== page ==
Due to the State budget crises, California plans to start moving low-level, nonviolent offenders from over-crowded prisons to the over-crowded jails run by the State’s 58 Counties. Recently, Los Angeles County Sheriff Lee Baca submitted a plan to begin the prisoner transition from State Prison to LA County Jail.
Clearly this is a plan that is destined for failure. LA County’s jail system is already amongst the largest municipal jail system in the world. It is already overcrowded, understaffed and the conditioners there are, in a word, disgusting. How then does Sheriff Baca expect to accommodate more inmates from the State? The answer must be money. The County will receive financial incentives from the State to house the State prisoners in the County jail. The money that the cash-strapped State gives the County is likely more on a per inmate basis than the County would normally be allocated per inmate.
For example, each State prisoner who is released from prison is given $200 to purchase a bus ticket back to their county of residence. If such an inmate were already in their home county, would the Sheriff just keep that money and be able to use it for other things?
Next, how is a County probation Department going to effectively supervise State parolees? In Los Angeles County, the Probation Department is already unable and unwilling to supervise any misdemeanor probationers. In order to get the Probation Department to write a sentencing report the Department requires four weeks. In Ventura County The Probation Department has already stopped doing follow-up reports in the case of deferred entry of judgment, or drug diversion as it is known. Defendants are required to bring their own proof of successful completion of a drug program with them to court upon their return to court two years after the deferral is granting.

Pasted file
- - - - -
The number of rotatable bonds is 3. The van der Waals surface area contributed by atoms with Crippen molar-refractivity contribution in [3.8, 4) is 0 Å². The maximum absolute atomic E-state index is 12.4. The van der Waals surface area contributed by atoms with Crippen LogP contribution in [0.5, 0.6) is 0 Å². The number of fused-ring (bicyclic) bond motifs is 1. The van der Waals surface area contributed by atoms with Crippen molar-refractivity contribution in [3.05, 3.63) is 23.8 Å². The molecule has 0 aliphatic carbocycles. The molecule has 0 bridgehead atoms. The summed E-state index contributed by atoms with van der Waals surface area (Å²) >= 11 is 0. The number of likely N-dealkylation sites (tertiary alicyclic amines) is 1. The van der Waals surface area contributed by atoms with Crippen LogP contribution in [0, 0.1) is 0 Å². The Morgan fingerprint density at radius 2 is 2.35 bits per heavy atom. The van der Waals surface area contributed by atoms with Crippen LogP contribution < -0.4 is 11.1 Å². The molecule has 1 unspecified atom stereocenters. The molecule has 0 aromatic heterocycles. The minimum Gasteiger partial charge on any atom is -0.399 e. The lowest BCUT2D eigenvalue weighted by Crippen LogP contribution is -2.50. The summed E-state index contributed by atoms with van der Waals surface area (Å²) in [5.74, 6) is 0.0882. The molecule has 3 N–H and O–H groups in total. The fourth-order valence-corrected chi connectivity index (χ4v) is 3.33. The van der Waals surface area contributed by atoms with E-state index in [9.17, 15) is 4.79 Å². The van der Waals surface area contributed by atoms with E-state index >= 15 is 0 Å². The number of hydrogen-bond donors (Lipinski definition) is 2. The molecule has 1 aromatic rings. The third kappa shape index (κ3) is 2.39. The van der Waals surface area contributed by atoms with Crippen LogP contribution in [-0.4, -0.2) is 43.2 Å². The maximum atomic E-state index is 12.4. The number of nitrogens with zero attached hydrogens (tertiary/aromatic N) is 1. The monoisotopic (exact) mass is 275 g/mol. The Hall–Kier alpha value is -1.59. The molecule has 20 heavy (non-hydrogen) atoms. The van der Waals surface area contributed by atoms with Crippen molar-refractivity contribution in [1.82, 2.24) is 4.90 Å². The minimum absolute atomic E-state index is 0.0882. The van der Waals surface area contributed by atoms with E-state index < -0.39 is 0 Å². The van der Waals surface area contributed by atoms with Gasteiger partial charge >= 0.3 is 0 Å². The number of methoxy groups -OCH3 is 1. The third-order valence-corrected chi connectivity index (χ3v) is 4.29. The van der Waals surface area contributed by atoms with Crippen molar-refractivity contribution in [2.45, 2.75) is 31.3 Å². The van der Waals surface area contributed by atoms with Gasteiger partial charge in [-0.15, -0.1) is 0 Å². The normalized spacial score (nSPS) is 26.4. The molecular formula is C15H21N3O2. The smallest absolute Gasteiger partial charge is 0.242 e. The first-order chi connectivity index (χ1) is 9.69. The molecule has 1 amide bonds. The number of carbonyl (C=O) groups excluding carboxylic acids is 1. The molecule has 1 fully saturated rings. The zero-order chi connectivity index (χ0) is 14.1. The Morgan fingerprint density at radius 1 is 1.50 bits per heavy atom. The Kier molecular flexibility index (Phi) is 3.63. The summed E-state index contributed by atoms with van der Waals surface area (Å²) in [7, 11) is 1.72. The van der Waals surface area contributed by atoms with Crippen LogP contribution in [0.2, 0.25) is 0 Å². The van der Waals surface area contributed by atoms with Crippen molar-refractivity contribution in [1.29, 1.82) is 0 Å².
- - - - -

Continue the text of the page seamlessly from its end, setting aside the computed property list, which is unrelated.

For me, the answer is simple: we will have to stop locking people up for low level offenses such as driving on a suspended license or prostitution and other minor offenses. We will have to have inmates carry the costs of their own incarceration by having them pay for the privilege of staying in a city run jail or paying to do work service in lieu of jail time. We can have inmates pay to utilize electronic confinement devices or GPS systems or they can pay to stay in residential rehabilitation facilities when appropriate instead of jail. I know the answers will not come easily or cheaply, but the answers must be found.
For questions about this or any other criminal law matter, contact me:
email me at: firstname.lastname@example.org or call me: (818) 783-5700